Originally from Vancouver, he began as an artist in Toronto training under Franz Johnston (an early member of the Group of Seven) before spending time in both New York and Paris and travelling widely across Europe. A trip across the Alps by bicycle ended due a puncture but fortunately his cousin's chauffeur driven Bentley came to the rescue.
He later settled in West London and became immersed in the bohemian and artistic community he encountered on the Hammersmith-Chiswick borders by the river (not too far from the Chiswick saleroom). He lived next-door to the Irish painter Nora McGuinness (1901-1980) – a painting of her smoking sold for £480 at the sale – before later becoming a tutor at Colchester School of Art in 1949 and moving to Suffolk.
The artist does not have much of a presence at auction today with the few works that have emerged tending to sell for below £500.
Offered among the six works on April 22 though was a painting with a famous subject – Winston Churchill's funeral barge coming up to Festival Pier, an event the artist witnessed first-hand from the embankment on the north side of the Thames in January 1965.
The scene shows the vessel MV Havengore shortly after Churchill’s state funeral at St. Paul’s Cathedral with the coffin draped in a union jack on deck as it made its’ way from Waterloo to its final resting place at St Martin’s Church, Bladon, close to Blenheim Palace.
The 2ft 6in x 4ft 2in (76cm x 1.27m) oil on canvas was naive in style but, with the artist having served in the navy and being a huge admirer of the wartime Prime Minister, it was an attempt to convey the sobriety of an historic moment.
The estimate was £600-800 but it was knocked down at £1000 to a UK private buyer, an auction record for Cronyn.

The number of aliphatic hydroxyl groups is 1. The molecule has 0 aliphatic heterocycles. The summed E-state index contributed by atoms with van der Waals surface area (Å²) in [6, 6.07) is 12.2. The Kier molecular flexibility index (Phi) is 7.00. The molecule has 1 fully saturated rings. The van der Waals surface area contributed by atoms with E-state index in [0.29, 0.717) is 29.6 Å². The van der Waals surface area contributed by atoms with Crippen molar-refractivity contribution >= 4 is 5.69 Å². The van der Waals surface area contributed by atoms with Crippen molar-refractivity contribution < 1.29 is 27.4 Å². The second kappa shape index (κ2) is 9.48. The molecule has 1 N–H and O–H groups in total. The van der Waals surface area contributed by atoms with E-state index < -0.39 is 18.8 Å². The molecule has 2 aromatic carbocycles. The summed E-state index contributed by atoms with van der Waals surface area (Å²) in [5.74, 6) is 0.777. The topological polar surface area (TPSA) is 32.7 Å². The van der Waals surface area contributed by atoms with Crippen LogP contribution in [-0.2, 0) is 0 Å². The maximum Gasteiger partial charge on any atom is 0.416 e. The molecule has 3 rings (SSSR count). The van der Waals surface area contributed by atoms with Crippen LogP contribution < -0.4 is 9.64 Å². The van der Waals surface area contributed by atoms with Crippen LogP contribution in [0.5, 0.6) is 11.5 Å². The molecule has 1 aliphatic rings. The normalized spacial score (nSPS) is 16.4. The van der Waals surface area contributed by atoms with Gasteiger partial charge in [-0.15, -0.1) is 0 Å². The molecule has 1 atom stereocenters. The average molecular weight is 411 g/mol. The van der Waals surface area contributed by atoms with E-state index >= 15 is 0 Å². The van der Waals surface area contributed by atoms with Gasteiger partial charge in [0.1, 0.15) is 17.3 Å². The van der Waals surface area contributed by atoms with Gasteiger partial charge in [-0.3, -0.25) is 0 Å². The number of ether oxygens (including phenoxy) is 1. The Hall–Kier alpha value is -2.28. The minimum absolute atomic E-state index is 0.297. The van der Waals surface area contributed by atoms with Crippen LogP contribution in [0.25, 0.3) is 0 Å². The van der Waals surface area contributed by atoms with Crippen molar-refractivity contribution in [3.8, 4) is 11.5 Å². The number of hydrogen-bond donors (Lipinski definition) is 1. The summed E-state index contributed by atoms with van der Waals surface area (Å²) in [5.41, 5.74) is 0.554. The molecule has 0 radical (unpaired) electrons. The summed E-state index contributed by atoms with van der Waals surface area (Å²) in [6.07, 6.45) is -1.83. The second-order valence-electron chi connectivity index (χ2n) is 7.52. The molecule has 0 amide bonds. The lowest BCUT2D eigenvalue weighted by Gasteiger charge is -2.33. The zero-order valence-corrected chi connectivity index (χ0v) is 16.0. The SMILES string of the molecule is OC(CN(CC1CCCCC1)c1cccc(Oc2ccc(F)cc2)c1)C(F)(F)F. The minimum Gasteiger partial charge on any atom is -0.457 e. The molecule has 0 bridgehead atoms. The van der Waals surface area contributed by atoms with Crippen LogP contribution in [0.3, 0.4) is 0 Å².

The price pipped the £950 bid for Cronyn’s portrait of his wife Jean from c.1948 that overshot a £400-600 estimate at the Chiswick sale and sold at £950.
Prints in demand
However, the two works by Cronyn that drew the most competition were both woodcuts estimated at just £80-120.
Cronyn learned the craft of wood engraving from another neighbour, the artist Gertrude Hermes, and the two examples here were both from 1939 and demonstrated his craftsmanship and ability to capture the scenery and atmosphere of his locality.
To some minds, these were the most desirable of his works on offer and bidders duly responded.
One depicted Black Lion Lane – an area with a pub and community which had something of a village feel about it before the nearby A4 dual carriageway was later constructed. The novelist, humourist and politician AP Herbert would hold court at the Black Lion every Sunday and it was through such gatherings that Cronyn met many other artists and writers.
The artist dwelt opposite the pub and was well acquainted with the landlord Arthur and his wife Florrie.
The woodcut depicted The Black Lion pub itself and surrounding houses – including the artist’s own studio at number 9A – and the ‘Bell Steps’ at the end of Hammersmith Terrace beyond. Measuring 6 x 7in (15 x 18cm) the unframed sheet drew strong bidding and was knocked down at £950 to a UK private buyer.
The following lot was a woodcut titled The Black Lion Skittle Alley which depicted what Cronyn described in his unpublished memoirs as the local skittle alley where he played frequently. It measured 5.5 x 7in (14 x 18cm) and sold for the same multi-estimate sum of £950 but to a different buyer.
Overall, the six lots generated £4940 with all the works finding buyers.
The auction house reported that over 450 bidders registered for the sale online and 88% of the 162 lots were sold for a total of more than £200,000 (including premium).